We continue with Michael Mauboussin’s ten attributes of successful investors with another two attributes.
7. Beware of behavioural biases
There are many behavioural biases that you need to watch for.
You can find some of them here.
The presence of such biases shows that investors are human and are, therefore, neither immune nor infallible.
It pays to be aware of these biases to prevent them from tripping us up as we invest.
Economics, investing and psychology intersect to arrive at a discipline called behavioural finance.
This relatively new discipline has been gaining traction as more people become aware of how their emotions can sabotage themselves.
The “rational” model of economics assumes that people make perfectly rational and unemotional decisions.
Behavioural finance, on the other hand, proposes explanations for a variety of observed behaviour that departs from rationality.
Heuristics (i.e. shortcuts) often help us to make quicker decisions under familiar conditions.
The brain loves relying on such shortcuts to save time and avoid repetitive and laborious thinking.
However, when such shortcuts are applied to investing, it may lead us to make erroneous decisions.
Successful investors know they cannot avoid behavioural biases totally, but the key to minimizing their influence is to i) be aware of them and ii) be trained on how to manage them.
Finally, it’s useful to surround yourself with an environment that encourages rational thinking.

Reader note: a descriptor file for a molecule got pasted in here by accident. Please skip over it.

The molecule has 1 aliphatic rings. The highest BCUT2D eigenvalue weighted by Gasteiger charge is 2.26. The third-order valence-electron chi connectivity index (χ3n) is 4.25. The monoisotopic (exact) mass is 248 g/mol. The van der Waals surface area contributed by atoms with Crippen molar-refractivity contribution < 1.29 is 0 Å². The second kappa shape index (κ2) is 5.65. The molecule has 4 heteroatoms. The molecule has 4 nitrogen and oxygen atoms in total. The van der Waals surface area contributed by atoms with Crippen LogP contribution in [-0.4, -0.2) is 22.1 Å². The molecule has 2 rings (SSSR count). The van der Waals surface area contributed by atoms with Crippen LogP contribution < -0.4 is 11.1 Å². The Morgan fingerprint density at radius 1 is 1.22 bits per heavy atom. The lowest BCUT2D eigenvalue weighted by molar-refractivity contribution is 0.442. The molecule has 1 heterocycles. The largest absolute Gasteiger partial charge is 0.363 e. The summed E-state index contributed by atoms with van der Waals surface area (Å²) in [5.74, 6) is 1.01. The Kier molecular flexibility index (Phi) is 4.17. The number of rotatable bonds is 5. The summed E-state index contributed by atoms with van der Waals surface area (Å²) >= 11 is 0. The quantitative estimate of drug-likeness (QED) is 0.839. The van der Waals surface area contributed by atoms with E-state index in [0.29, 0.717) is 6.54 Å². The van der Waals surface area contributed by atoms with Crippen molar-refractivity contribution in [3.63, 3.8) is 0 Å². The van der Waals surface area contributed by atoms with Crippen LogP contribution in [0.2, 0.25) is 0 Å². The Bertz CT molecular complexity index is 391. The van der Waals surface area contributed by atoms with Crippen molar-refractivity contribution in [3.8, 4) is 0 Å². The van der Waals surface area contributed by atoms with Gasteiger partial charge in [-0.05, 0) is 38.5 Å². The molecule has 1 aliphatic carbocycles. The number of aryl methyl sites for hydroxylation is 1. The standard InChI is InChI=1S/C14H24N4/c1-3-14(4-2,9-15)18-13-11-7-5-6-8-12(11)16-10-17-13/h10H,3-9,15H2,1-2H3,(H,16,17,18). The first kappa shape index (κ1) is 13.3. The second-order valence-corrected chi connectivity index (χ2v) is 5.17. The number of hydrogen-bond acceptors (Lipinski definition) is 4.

To do so, avoid participating in online forums or chat groups where emotions can run high.
8. The difference between information and influence
Information can influence, which in turn creates a feedback loop that feeds on itself.
To illustrate this point, share prices offer information on what buyers and sellers are willing to transact.
However, such prices may also inadvertently convey information on the merits and prospects of a company.
When this happens, the prices then begin to influence other stock market participants who use the share price as a signal for better (or worse) times ahead.
As investing is also a social activity, such influences may lead to poor investment decisions as people get sucked into groupthink, thereby forsaking analytical rigour.
Successful investors should disregard the views of others and do what’s right, rather than what’s popular.
This can be extremely tough as it requires discipline and the ability to stand apart from the crowd.
Disclaimer: Royston Yang does not own any of the companies mentioned.